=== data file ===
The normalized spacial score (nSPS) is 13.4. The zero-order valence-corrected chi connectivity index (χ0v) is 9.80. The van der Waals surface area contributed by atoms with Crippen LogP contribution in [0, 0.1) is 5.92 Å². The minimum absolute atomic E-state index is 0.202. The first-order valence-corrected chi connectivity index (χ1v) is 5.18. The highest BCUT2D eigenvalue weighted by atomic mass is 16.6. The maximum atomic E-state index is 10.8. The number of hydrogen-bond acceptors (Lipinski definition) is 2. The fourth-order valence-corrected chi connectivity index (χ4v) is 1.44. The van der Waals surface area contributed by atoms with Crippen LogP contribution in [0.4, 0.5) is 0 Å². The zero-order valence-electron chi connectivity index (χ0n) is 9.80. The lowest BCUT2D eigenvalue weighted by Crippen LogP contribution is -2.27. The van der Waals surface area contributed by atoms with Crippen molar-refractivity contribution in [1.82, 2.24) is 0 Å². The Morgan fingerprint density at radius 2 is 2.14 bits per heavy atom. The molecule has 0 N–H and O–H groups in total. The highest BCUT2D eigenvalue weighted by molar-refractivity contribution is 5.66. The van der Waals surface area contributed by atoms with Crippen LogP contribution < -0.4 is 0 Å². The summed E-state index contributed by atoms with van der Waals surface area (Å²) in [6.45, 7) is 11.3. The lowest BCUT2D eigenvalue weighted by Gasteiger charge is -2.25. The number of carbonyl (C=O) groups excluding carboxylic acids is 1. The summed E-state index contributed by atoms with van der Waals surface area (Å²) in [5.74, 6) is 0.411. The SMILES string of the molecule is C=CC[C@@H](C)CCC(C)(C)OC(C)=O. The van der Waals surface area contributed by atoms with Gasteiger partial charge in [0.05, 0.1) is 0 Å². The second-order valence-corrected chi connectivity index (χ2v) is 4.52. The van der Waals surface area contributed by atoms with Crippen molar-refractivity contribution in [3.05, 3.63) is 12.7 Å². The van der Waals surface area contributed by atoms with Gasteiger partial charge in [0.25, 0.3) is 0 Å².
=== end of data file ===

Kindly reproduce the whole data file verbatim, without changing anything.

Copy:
The normalized spacial score (nSPS) is 13.4. The zero-order valence-corrected chi connectivity index (χ0v) is 9.80. The van der Waals surface area contributed by atoms with Crippen LogP contribution in [0, 0.1) is 5.92 Å². The minimum absolute atomic E-state index is 0.202. The first-order valence-corrected chi connectivity index (χ1v) is 5.18. The highest BCUT2D eigenvalue weighted by atomic mass is 16.6. The maximum atomic E-state index is 10.8. The number of hydrogen-bond acceptors (Lipinski definition) is 2. The fourth-order valence-corrected chi connectivity index (χ4v) is 1.44. The van der Waals surface area contributed by atoms with Crippen LogP contribution in [0.4, 0.5) is 0 Å². The zero-order valence-electron chi connectivity index (χ0n) is 9.80. The lowest BCUT2D eigenvalue weighted by Crippen LogP contribution is -2.27. The van der Waals surface area contributed by atoms with Crippen molar-refractivity contribution in [1.82, 2.24) is 0 Å². The Morgan fingerprint density at radius 2 is 2.14 bits per heavy atom. The molecule has 0 N–H and O–H groups in total. The highest BCUT2D eigenvalue weighted by molar-refractivity contribution is 5.66. The van der Waals surface area contributed by atoms with Crippen LogP contribution < -0.4 is 0 Å². The summed E-state index contributed by atoms with van der Waals surface area (Å²) in [6.45, 7) is 11.3. The lowest BCUT2D eigenvalue weighted by Gasteiger charge is -2.25. The number of carbonyl (C=O) groups excluding carboxylic acids is 1. The summed E-state index contributed by atoms with van der Waals surface area (Å²) in [5.74, 6) is 0.411. The SMILES string of the molecule is C=CC[C@@H](C)CCC(C)(C)OC(C)=O. The van der Waals surface area contributed by atoms with Gasteiger partial charge in [0.05, 0.1) is 0 Å². The second-order valence-corrected chi connectivity index (χ2v) is 4.52. The van der Waals surface area contributed by atoms with Crippen molar-refractivity contribution in [3.05, 3.63) is 12.7 Å². The van der Waals surface area contributed by atoms with Gasteiger partial charge in [0.25, 0.3) is 0 Å².